Let Your Roots Grow Out
If you’ve been coloring your gray hair for years, you know well the routine of touching up roots or recoloring every 6 weeks. You may periodically decide to stop coloring and just go gray, only to lose your resolve when those roots begin to show. While your gray grows out, you can ease the transition and keep your hair healthy and good-looking.
Wait until your natural color is about 40 to 50 percent gray before letting it grow out, then grow the roots out to at least an inch or longer. Hair grows about 1/2 inch a month, so you’ll just have to resign yourself to having a contrast between gray roots and colored hair for a few months. Wear a hat or bandana to hide it. Or just come clean with everybody in that you’re going gray.
You may be tempted to use a semi-permanent coloring on your hair, thinking it will fade away eventually to reveal your grown-out gray. The problem is that your gray roots may not absorb the coloring the same way your colored hair will, and you’ll still be stuck with a contrast. A better choice is lowlighting.
After you’ve grown your roots out an inch or more, ease into gray by having your hairdresser lowlight your hair. Lowlights are usually several shades darker than your natural color. Like highlighting, lowlighting is done by a hair colorist, who applies color to strands of hair and wraps them in foil. Lowlighting may also be done at home or at a salon by painting strands of hair with color. The result is that some strands of hair are colored and some gray, visually breaking up the line between the roots and your previously colored hair.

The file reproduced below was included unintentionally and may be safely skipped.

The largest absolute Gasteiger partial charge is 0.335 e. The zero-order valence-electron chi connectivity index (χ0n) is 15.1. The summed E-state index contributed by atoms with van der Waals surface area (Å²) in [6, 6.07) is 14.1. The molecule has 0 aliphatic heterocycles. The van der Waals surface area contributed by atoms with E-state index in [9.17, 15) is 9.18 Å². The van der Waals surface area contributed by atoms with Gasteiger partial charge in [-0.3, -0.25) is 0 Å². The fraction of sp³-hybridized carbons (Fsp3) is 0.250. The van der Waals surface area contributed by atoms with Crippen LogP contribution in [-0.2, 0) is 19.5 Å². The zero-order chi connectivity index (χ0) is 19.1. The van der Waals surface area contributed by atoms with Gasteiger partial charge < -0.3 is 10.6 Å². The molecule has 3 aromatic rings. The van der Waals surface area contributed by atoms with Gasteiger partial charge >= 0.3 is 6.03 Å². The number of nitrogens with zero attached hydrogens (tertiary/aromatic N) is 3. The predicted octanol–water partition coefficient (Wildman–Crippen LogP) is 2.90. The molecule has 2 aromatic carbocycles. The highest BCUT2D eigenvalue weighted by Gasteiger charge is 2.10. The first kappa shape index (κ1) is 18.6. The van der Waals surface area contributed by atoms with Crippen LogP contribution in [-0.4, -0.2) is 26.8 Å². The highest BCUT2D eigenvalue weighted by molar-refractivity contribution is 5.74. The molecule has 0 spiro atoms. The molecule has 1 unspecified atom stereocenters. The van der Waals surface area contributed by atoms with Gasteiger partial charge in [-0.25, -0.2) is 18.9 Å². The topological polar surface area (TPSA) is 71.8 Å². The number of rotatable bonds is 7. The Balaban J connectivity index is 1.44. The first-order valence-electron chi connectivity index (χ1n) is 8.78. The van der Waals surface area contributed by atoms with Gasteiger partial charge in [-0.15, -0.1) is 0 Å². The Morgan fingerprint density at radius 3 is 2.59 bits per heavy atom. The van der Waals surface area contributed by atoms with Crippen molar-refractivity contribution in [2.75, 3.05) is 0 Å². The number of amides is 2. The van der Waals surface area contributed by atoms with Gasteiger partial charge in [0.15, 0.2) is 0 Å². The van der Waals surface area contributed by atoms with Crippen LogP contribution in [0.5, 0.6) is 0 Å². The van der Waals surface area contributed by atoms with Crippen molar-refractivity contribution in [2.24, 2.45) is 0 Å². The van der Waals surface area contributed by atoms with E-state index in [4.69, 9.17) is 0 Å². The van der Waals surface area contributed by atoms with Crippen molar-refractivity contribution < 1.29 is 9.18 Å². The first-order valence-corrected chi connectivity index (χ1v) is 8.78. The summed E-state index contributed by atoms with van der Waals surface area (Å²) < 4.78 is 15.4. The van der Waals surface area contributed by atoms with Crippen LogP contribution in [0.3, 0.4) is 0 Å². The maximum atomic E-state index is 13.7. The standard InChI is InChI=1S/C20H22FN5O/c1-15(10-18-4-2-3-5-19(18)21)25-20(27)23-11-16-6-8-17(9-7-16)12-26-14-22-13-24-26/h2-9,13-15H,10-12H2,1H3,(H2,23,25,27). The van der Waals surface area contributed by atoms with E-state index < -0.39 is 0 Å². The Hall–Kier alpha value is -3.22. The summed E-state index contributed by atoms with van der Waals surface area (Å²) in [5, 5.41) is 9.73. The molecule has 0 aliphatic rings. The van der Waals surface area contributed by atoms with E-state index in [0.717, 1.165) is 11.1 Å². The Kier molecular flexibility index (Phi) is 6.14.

Cut and Style
After lowlighting, trimming your hair will eliminate some of your colored hair and give you a little lift. You may also want to lowlight again to keep the gray and old color blended. Regularly get a cut to maintain your look. Every time you cut off some of the old colored hair, you’ll be reminded that you’re making progress toward growing in your natural gray. Within 6 months to a year, you’ll be sporting beautiful silver, salt and pepper or white hair, and you can let the lowlights grow out.